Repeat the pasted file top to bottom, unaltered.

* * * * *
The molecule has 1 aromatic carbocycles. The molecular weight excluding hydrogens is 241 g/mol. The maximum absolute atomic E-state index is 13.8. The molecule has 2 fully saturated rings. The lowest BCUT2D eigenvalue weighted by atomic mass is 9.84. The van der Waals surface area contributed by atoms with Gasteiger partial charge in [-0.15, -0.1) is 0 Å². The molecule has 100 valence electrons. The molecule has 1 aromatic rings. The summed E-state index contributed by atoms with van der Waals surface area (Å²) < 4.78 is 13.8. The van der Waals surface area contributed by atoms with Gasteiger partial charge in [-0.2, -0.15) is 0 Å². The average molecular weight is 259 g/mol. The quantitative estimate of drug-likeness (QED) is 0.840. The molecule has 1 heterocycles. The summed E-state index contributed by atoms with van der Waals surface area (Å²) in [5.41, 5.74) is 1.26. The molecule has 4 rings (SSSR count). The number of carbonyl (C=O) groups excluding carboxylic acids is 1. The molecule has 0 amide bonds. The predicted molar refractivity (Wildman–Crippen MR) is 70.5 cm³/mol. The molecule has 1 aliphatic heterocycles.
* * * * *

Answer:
The molecule has 1 aromatic carbocycles. The molecular weight excluding hydrogens is 241 g/mol. The maximum absolute atomic E-state index is 13.8. The molecule has 2 fully saturated rings. The lowest BCUT2D eigenvalue weighted by atomic mass is 9.84. The van der Waals surface area contributed by atoms with Gasteiger partial charge in [-0.15, -0.1) is 0 Å². The molecule has 100 valence electrons. The molecule has 1 aromatic rings. The summed E-state index contributed by atoms with van der Waals surface area (Å²) < 4.78 is 13.8. The van der Waals surface area contributed by atoms with Gasteiger partial charge in [-0.2, -0.15) is 0 Å². The average molecular weight is 259 g/mol. The quantitative estimate of drug-likeness (QED) is 0.840. The molecule has 1 heterocycles. The summed E-state index contributed by atoms with van der Waals surface area (Å²) in [5.41, 5.74) is 1.26. The molecule has 4 rings (SSSR count). The number of carbonyl (C=O) groups excluding carboxylic acids is 1. The molecule has 0 amide bonds. The predicted molar refractivity (Wildman–Crippen MR) is 70.5 cm³/mol. The molecule has 1 aliphatic heterocycles.